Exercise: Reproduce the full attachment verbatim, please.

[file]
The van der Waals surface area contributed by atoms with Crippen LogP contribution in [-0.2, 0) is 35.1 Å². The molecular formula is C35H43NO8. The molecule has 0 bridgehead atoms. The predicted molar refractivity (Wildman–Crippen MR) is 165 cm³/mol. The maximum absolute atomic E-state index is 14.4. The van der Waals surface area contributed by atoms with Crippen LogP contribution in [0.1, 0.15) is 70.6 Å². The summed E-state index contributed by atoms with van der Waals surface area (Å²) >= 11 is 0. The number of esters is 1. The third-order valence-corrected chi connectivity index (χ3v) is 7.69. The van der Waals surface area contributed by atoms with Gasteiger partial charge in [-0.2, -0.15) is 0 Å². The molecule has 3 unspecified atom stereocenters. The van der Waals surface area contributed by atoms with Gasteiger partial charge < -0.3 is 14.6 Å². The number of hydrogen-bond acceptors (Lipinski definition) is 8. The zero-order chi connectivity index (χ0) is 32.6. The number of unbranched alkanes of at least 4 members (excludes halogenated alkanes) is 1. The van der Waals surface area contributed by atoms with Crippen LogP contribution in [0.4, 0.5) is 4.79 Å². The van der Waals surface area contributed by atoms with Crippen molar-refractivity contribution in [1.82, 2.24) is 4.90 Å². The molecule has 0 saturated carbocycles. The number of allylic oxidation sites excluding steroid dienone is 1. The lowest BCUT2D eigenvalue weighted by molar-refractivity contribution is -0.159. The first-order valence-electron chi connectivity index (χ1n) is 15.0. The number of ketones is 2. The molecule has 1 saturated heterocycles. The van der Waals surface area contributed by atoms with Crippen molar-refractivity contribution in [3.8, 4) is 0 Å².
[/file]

The van der Waals surface area contributed by atoms with Crippen LogP contribution in [-0.2, 0) is 35.1 Å². The molecular formula is C35H43NO8. The molecule has 0 bridgehead atoms. The predicted molar refractivity (Wildman–Crippen MR) is 165 cm³/mol. The maximum absolute atomic E-state index is 14.4. The van der Waals surface area contributed by atoms with Crippen LogP contribution in [0.1, 0.15) is 70.6 Å². The summed E-state index contributed by atoms with van der Waals surface area (Å²) >= 11 is 0. The number of esters is 1. The third-order valence-corrected chi connectivity index (χ3v) is 7.69. The van der Waals surface area contributed by atoms with Gasteiger partial charge in [-0.2, -0.15) is 0 Å². The molecule has 3 unspecified atom stereocenters. The van der Waals surface area contributed by atoms with Gasteiger partial charge < -0.3 is 14.6 Å². The number of hydrogen-bond acceptors (Lipinski definition) is 8. The zero-order chi connectivity index (χ0) is 32.6. The number of unbranched alkanes of at least 4 members (excludes halogenated alkanes) is 1. The van der Waals surface area contributed by atoms with Crippen LogP contribution in [0.4, 0.5) is 4.79 Å². The van der Waals surface area contributed by atoms with Crippen molar-refractivity contribution in [1.82, 2.24) is 4.90 Å². The molecule has 0 saturated carbocycles. The number of allylic oxidation sites excluding steroid dienone is 1. The lowest BCUT2D eigenvalue weighted by molar-refractivity contribution is -0.159. The first-order valence-electron chi connectivity index (χ1n) is 15.0. The number of ketones is 2. The molecule has 1 saturated heterocycles. The van der Waals surface area contributed by atoms with Crippen molar-refractivity contribution in [3.8, 4) is 0 Å².